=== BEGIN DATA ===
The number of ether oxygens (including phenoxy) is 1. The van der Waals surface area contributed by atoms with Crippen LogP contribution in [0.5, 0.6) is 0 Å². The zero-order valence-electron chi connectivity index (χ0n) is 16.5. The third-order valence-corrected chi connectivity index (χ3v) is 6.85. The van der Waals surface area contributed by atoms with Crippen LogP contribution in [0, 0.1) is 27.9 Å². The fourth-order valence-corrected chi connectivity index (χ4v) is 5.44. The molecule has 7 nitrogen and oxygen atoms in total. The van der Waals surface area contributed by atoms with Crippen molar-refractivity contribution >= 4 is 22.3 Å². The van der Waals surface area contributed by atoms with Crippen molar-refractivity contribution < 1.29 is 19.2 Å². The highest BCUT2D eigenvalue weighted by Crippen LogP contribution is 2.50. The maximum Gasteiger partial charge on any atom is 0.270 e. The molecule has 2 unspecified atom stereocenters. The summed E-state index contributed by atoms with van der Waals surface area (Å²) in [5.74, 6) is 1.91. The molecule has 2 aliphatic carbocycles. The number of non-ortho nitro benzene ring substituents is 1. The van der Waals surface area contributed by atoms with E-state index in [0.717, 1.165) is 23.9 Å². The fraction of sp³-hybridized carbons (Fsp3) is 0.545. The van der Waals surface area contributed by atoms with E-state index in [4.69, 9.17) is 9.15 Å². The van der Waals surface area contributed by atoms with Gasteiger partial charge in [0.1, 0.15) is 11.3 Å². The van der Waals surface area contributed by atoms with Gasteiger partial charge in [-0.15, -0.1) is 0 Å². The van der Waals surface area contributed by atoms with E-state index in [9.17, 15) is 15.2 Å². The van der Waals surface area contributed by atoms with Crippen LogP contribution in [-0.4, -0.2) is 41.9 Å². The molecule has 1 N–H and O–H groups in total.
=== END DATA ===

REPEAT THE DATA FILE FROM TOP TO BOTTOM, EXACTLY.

The number of ether oxygens (including phenoxy) is 1. The van der Waals surface area contributed by atoms with Crippen LogP contribution in [0.5, 0.6) is 0 Å². The zero-order valence-electron chi connectivity index (χ0n) is 16.5. The third-order valence-corrected chi connectivity index (χ3v) is 6.85. The van der Waals surface area contributed by atoms with Crippen LogP contribution in [0, 0.1) is 27.9 Å². The fourth-order valence-corrected chi connectivity index (χ4v) is 5.44. The molecule has 7 nitrogen and oxygen atoms in total. The van der Waals surface area contributed by atoms with Crippen molar-refractivity contribution >= 4 is 22.3 Å². The van der Waals surface area contributed by atoms with Crippen molar-refractivity contribution < 1.29 is 19.2 Å². The highest BCUT2D eigenvalue weighted by Crippen LogP contribution is 2.50. The maximum Gasteiger partial charge on any atom is 0.270 e. The molecule has 2 unspecified atom stereocenters. The summed E-state index contributed by atoms with van der Waals surface area (Å²) in [5.74, 6) is 1.91. The molecule has 2 aliphatic carbocycles. The number of non-ortho nitro benzene ring substituents is 1. The van der Waals surface area contributed by atoms with E-state index in [0.717, 1.165) is 23.9 Å². The fraction of sp³-hybridized carbons (Fsp3) is 0.545. The van der Waals surface area contributed by atoms with E-state index in [4.69, 9.17) is 9.15 Å². The van der Waals surface area contributed by atoms with Gasteiger partial charge in [0.1, 0.15) is 11.3 Å². The van der Waals surface area contributed by atoms with Gasteiger partial charge in [-0.15, -0.1) is 0 Å². The van der Waals surface area contributed by atoms with E-state index in [9.17, 15) is 15.2 Å². The van der Waals surface area contributed by atoms with Crippen LogP contribution in [-0.4, -0.2) is 41.9 Å². The molecule has 1 N–H and O–H groups in total.